Buenos Aires Hours | Horacio Rosatti elected new Chief Justice of the Supreme Court
Horacio Rosatti will succeed Carlos Rosenkrantz as Chief Justice of the Supreme Court, starting next month.
The 65-year-old had previously been named by judicial sources and press reports as Rosenkrantz’s successor, but nothing was final until Thursday’s vote, which took place around noon via video conference.
Rosatti, who will serve as chief justice for the next three years, has been appointed by the Cambiemos presidency of Mauricio Macri as his predecessor. Unlike Rosenkrantz, he has previous ties to the Kirchnerites, having served as Minister of Justice in Néstor Kirchner’s government between 2004 and 2005.
Ahead of this week’s vote, Supreme Court Judge Ricardo Lorenzetti – who led the tribunal between 2007 and 2018 – was one of the first to return to the stand, but his options have faded in recent weeks. .
Rosenkrantz has repeatedly stated that the decision rests exclusively with the five judges themselves and that they will not be pressured by outside forces.
“We are judges up to our institutional responsibilities. We will decide the next Chief Justice of the Supreme Court before the end of the month and neither the media nor the politicians will influence this election,” said the outgoing Chief Justice. on TN television. news channel just before the PASO primaries.
Last May, Rosatti voted against President Alberto Fernández and in favor of the mayor of the city of Buenos Aires Horacio Rodríguez Larreta in a clash to defend classroom education at the height of the Covid-19 pandemic.
Rosatti was joined by Rosenkrantz, Lorenzetti and Juan Carlos Maqueda while Elena Highton of Nolasco abstained. Their decision was jurisdictional, recognizing that the town hall had sufficient autonomy to decide on local education, thus overturning a presidential decree.
Rosatti is a specialist in constitutional law who prides himself on his capacity for dialogue. Among the highlights of his previous career, he was mayor of the provincial capital of Santa Fe and Minister of Justice. His life has taken him to “unexpected places,” he once said in an interview.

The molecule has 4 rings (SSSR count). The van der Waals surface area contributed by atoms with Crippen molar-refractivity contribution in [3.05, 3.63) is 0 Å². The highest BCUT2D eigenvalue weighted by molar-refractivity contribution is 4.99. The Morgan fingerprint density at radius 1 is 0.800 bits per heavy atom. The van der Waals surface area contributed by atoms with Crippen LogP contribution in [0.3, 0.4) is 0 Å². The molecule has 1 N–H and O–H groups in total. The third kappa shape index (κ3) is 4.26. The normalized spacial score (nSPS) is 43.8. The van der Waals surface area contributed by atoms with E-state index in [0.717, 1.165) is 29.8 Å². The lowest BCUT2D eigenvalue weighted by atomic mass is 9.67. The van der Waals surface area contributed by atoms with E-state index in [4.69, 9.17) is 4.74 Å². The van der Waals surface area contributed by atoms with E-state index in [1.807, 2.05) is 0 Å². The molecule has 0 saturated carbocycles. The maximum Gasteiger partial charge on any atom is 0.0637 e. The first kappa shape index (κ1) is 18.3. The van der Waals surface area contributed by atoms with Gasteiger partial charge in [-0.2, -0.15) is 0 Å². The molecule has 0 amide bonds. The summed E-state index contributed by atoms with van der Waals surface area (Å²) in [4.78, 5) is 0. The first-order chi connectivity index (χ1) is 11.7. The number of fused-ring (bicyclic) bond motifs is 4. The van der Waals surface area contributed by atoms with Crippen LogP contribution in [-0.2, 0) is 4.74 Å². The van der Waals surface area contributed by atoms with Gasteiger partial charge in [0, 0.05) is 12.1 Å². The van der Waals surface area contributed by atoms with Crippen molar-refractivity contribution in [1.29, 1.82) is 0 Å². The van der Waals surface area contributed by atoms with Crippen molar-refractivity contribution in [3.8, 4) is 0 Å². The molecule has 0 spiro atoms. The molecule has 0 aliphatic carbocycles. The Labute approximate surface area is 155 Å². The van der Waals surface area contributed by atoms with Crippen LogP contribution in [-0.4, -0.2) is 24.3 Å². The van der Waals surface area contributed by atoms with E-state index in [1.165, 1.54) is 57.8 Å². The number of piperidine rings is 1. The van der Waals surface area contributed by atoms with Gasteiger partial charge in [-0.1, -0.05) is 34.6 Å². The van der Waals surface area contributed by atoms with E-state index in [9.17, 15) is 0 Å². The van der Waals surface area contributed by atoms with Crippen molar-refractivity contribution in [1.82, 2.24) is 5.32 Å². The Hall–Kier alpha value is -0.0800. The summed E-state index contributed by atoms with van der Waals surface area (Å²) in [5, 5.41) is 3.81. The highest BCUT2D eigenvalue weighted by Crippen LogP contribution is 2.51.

While his identification with Peronist doctrine sets him apart from Rosenkrantz, who will now become Deputy Chief Justice, Rosatti argues that this political context has in fact strengthened his capacity for dialogue. For him, the conversation between the three branches of government is “very important” while warning “as long as the limits are respected without interference”.
Prior to being mayor of Santa Fe (1995-1999), Rosatti was a delegate to the 1994 Constitutional Reform Assembly, as well as provincial treasury attorney.
According to his account, he entered the Supreme Court at the invitation of Macri’s vice-president, Gabriela Michetti, who allegedly urged him to be “an independent judge”, a request he claims to have honored. Macri, however, was disappointed with him, saying at one point: “So far he has always voted with a very anti-capitalist bias.”
Macri tried to send Rosenkrantz and Rosatti to the Supreme Court in 2016 by presidential decree, sparking an outcry among Peronists, then in opposition. The Cambiemos leader was eventually forced to submit their candidacies to the Senate.
Rosatti argues that he promoted the taxation of judges upon entering the Supreme Court and also supports gender equality at all judicial levels. A shameless justicialist, he maintains that this political commitment is in fact “a plus” for the Court.
“If you ask law students or lawyers to name the most important judges in the history of the Supreme Court of the United States, they will give you four or five names who have had intense previous political experience,” he said in an interview with journalist Diego Genoud for the book El peronismo de Cristina.
Rosatti defined the Justicialist Party as having “very free” access to the structure of the party and “its leadership, its formation and the attributes which it could possess have a very spontaneous recognition”.
He has always been viewed by the media as part of the “Peronist majority” with Lorenzetti and Maqueda (the highest-ranking judge who appointed him chief justice), with Rosenkrantz and Highton de Nolasco as a minority.
The big unknown now concerns the link between the new chief justice and his deputy head.
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